When diplomacy breaks down: Three major scandals involving Moscow’s foreign ministers

Russian Foreign Minister Sergey Lavrov, right, shakes hands his visiting Britain's counterpart David Miliband, left, during their news conference meeting in Moscow, Nov. 2, 2009

Russian Foreign Minister Sergey Lavrov, right, shakes hands his visiting Britain's counterpart David Miliband, left, during their news conference meeting in Moscow, Nov. 2, 2009

Despite their long history of peaceful conflict resolution, not to mention intervention, Soviet and Russian diplomats have sometimes found themselves at the center of international scandals. Russia Beyond lists three of the most scandalous uproars where Russia’s foreign ministers were key figures.

To a large degree these clamorous events were rooted in a continuation of the country’s foreign policy line, and it’s hard to say if the actions of the ministers were the immediate reason for controversy. In the public’s mind, however, these men are closely tied to these international brouhahas.

“F… lunatic”

Russia’s current foreign minister made headlines in the aftermath of the August war between Georgia and South Ossetia, when Russia intervened to counter an offensive by Tbilisi. A subsequent EU investigation found that Moscow did not start the conflict, but as the war was unfolding many international media outlets described the events as “Russian aggression.”

Russian Foreign Minister Sergey Lavrov speaks during a news conference at United Nations in New York, September 29, 2008

In this context, and facing intense Western pressure, Foreign Minister Sergei Lavrov spoke on the phone with his British counterpart, David Miliband. According to the Daily Telegraph’s Andrew Porter, Lavrov made “repeated use of the F word,” and the phrase that Lavrov allegedly used became famous in the Russian internet: “Who are you to f… lecture me?”

Lavrov, however, denies that he addressed Miliband in such a manner, and that he only used the “F word” to convey an opinion about Saakashvili that had been expressed by a European minister who had recently returned from Tbilisi. Apparently, he referred to the Georgian leader as a “f… lunatic.”

“Shevardnadze’s treason”

The Soviet Union’s last foreign minister, Eduard Shevardnadze, is on this list for signing a treaty in the summer of 1990 that defined the Bering Sea maritime boundary between the USSR and the U.S. (The two countries had been unable to agree on the issue for decades.) While neither the Soviet, nor the Russian parliament, ratified the agreement, the U.S. Congress quickly approved it. Meanwhile, over the past 27 years Russia has implemented it only on a temporary basis.

Soviet Foreign Minister Eduard Shevardnadze signed the scandalous treaty in the summer of 1990

According to the agreement, the larger part of the disputed territory of 15 square nautical miles, which is important for Russian fishermen, was given to the U.S. In some areas, Washington extended its economic zone beyond the traditional 200 miles, and secured a much larger part of the continental shelf that’s believed to contain deposits of oil and gas.

“…For 20 years our [Russian] losses amounted to 4 million tons of fish, equal to $3 billion dollars. The agreement that caused such losses is referred to by Russian Far Eastern fishermen as ‘Shevardnadze’s treason,’” wrote ex-deputy Soviet fishing industry minister, Vyacheslav Zilanov, in 2017. Similar loss estimates were made in 2003 by Russia’s General Accounting Chamber.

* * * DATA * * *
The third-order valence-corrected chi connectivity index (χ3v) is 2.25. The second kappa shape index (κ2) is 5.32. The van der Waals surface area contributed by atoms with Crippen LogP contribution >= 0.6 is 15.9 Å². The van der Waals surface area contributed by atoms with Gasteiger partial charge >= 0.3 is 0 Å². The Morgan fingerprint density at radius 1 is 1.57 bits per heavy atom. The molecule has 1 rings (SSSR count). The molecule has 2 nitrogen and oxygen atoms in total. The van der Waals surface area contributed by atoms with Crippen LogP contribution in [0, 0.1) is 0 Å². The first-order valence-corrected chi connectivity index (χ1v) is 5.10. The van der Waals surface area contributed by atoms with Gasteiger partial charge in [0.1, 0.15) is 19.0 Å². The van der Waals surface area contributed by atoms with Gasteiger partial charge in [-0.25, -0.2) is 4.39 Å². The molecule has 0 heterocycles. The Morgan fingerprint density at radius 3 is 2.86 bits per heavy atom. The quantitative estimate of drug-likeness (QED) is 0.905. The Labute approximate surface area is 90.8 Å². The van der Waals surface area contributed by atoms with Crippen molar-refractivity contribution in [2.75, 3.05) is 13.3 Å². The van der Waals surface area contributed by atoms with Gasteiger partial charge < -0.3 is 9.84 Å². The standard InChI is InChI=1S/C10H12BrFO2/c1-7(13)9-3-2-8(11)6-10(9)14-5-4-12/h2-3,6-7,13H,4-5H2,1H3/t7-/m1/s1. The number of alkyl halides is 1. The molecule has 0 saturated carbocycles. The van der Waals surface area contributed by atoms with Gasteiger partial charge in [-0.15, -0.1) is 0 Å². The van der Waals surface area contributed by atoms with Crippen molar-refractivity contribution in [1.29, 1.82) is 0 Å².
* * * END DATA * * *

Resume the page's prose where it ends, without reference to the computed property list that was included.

For his defense, Shevardnadze said in 2004 that the agreement was the collective decision of the Soviet leadership. In 2002, the General Prosecutor’s Office examined the matter and concluded there was nothing wrong with Shevardnadze signing the agreement. Yet, 15 years later it still hasn’t been ratified by Moscow…

Gromyko and the infamous shoe

Shevardnadze’s predecessor at the Soviet foreign ministry, Andrey Gromyko, held the post for 28 years and managed to avoid public controversy, except for one occasion in 1960.

Referred to in the West as “Andrew the wolf,” “Robot-misanthrope,” and “Man without a face” for his principled stance, Gromyko once broke his stalwart demeanor when he had to support his boss during an infamous ruckus at the UN.

Andrey Gromyko held the post for 28 years

Nikita Khrushchev’s shoe-banging antics at the UN General Assembly in October 1960 are well-known. The Soviet leader was enraged by British Prime Minister Harold Macmillan’s criticism of Soviet foreign policy.

“Frankly speaking, my first thought was that Khrushchev felt sick, but in a moment I realized that our leader was protesting, trying to put Macmillan in an uncomfortable situation. I became tense and started to knock on the table – one had to support the head of the Soviet delegation. I did not look at Khrushchev, I felt uncomfortable. The situation was comical,” Gromyko later said to his son.   

In his memoirs he recalled that the delegation from Spain was right in front of Khrushchev, and one of the Spanish diplomats had to lean back in order not to be accidentally hit by the Soviet leader’s shoe, and started to scream at Khrushchev: “We do not like you! We do not like you!”

Gromyko also wasn’t happy with the unexpected move, but he had no other choice but to join the Soviet leader in one of the most memorable events in UN history.

You can read more about Andrey Gromyko here

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